Finally, resources available to the Transportation of Dangerous Goods (TDG) and Rail Safety divisions of Transport Canada remain woefully inadequate to cope with crude oil traffic. Transport Canada’s rail safety and TDG budgets have been frozen or cut over the last five years. According to the most recent planning and priorities documents, rail safety oversight spending is expected to decline 20 per cent by 2017–18.

During the election the Liberals pledged to the citizens group, Safe Rail Communities, and others that it would: “increase government regulation and enforcement for the transportation of dangerous substances over rail, and provide Transport Canada with the necessary funding and resources to hire and train an adequate number of dangerous goods and rail safety inspectors to ensure proper oversight of the rail industry.” The upcoming federal budget should reveal more about the government plans to fulfill this commitment.

It has also pledged a major infrastructure investment initiative. Mayors have called for the construction of new dedicated rail routes to circumvent heavily populated areas. This should be a priority—starting with Lac-Mégantic whose citizens are demanding it.

The new government, with the best of intentions, should not be deluded into thinking that piecemeal regulatory improvements are sufficient. Systemic reform is needed to secure the social licence that the Prime Minister promises: to convince a skeptical public that the lessons of Lac-Mégantic have been learned, that the transportation of oil by rail through populated centres is safe.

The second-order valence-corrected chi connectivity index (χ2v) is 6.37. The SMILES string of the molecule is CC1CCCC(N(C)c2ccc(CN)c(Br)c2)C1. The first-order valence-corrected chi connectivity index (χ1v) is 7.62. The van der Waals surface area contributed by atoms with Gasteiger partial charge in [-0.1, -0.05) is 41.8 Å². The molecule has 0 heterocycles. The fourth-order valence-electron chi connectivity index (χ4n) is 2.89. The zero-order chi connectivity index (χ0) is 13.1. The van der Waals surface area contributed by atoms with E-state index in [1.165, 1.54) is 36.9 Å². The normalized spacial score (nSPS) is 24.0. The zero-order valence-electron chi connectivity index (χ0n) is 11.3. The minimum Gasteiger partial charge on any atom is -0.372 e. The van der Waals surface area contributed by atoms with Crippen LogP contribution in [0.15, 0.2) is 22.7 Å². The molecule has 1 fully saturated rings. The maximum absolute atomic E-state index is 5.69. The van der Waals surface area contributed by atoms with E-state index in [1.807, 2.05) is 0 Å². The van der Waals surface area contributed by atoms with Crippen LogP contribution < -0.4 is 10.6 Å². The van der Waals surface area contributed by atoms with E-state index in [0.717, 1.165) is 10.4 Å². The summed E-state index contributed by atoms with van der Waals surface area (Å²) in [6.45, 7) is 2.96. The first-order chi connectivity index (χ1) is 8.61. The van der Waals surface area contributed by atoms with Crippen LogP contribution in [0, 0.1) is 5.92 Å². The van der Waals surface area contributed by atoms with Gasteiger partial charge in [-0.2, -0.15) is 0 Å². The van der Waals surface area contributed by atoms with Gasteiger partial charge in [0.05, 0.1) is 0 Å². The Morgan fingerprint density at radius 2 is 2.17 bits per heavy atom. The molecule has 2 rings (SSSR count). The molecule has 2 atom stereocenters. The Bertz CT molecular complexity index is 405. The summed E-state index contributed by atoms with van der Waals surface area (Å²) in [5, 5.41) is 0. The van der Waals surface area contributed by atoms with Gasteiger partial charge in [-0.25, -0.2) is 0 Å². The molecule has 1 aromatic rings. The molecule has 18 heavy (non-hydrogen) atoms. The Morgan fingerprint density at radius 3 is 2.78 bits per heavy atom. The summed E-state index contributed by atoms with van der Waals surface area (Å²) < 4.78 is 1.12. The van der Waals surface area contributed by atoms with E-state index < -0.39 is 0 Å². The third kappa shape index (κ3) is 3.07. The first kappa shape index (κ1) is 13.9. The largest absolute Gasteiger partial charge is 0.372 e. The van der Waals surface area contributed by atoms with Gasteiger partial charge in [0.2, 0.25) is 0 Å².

Bruce Campbell is on leave as executive director of the Canadian Centre for Policy Alternatives. Awarded a Law Foundation of Ontario social justice fellowship, he is currently a visiting fellow at the University of Ottawa law faculty.

news@hilltimes.com

The Hill Times 

 

Politics This Morning

Get the latest news from The Hill Times

Politics This Morning


Your email has been added. An email has been sent to your address, please click the link inside of it to confirm your subscription.

McKenna wins re-election in Ottawa Centre, trumpets voters’ support for climate fight

News|By Neil Moss
'I’m so relieved,' Catherine McKenna said, about continuing with the Liberal climate change plan.

Election 2019 was a ‘campaign of fear,’ say pollsters

'There may well be a message to this to the main parties, that slagging each other will only take you so far,' says Greg Lyle.

Election 2019 campaign one of the most ‘uninspiring, disheartening, and dirtiest’ in 40 years, says Savoie

News|By Abbas Rana
Green Party Leader Elizabeth May says she has never seen an election where mudslinging overwhelmingly dominated the campaign, leaving little or no time for policy discussion.

Strategic voting to determine if Liberals will form government, say political players

News|By Abbas Rana
As many as nine per cent of progressive voters could vote strategically in this close election potentially affecting the outcome in more than 100 ridings, says Innovative Research president Greg Lyle.

Turkish offensive should pressure feds to act on repatriation of Canadian citizens in Kurdish-controlled ISIS detention camps, says expert

News|By Neil Moss
The issue of repatriation will be less politically fraught after the election, says expert.

Business tops experience among 2019 candidates, one-third have run for office before

Here’s an analysis of the record 1,700-plus candidates running for the six major parties this election.

Pod save us all: the growing role of political podcasts in election 2019

News|By Mike Lapointe
The Hill Times spoke with some podcast hosts taking a deeper dive into the political nitty-gritty, within a medium that only continues to grow in popularity.

No-shows from Conservative candidate could hurt party’s chances in tight Kanata-Carleton race, say politicos

News|By Palak Mangat
The Conservative's candidate, Justin McCaffrey, has skipped two events, including a debate on the environment, intended to feature all candidates.

For whom will the bell toll in Peterborough-Kawartha?

In a riding where voters are deeply engaged in the political process, candidates avoid the low-hanging fruit and stay out of the mud as they grapple with who to send to the House of Commons.
Your group subscription includes premium access to Politics This Morning briefing.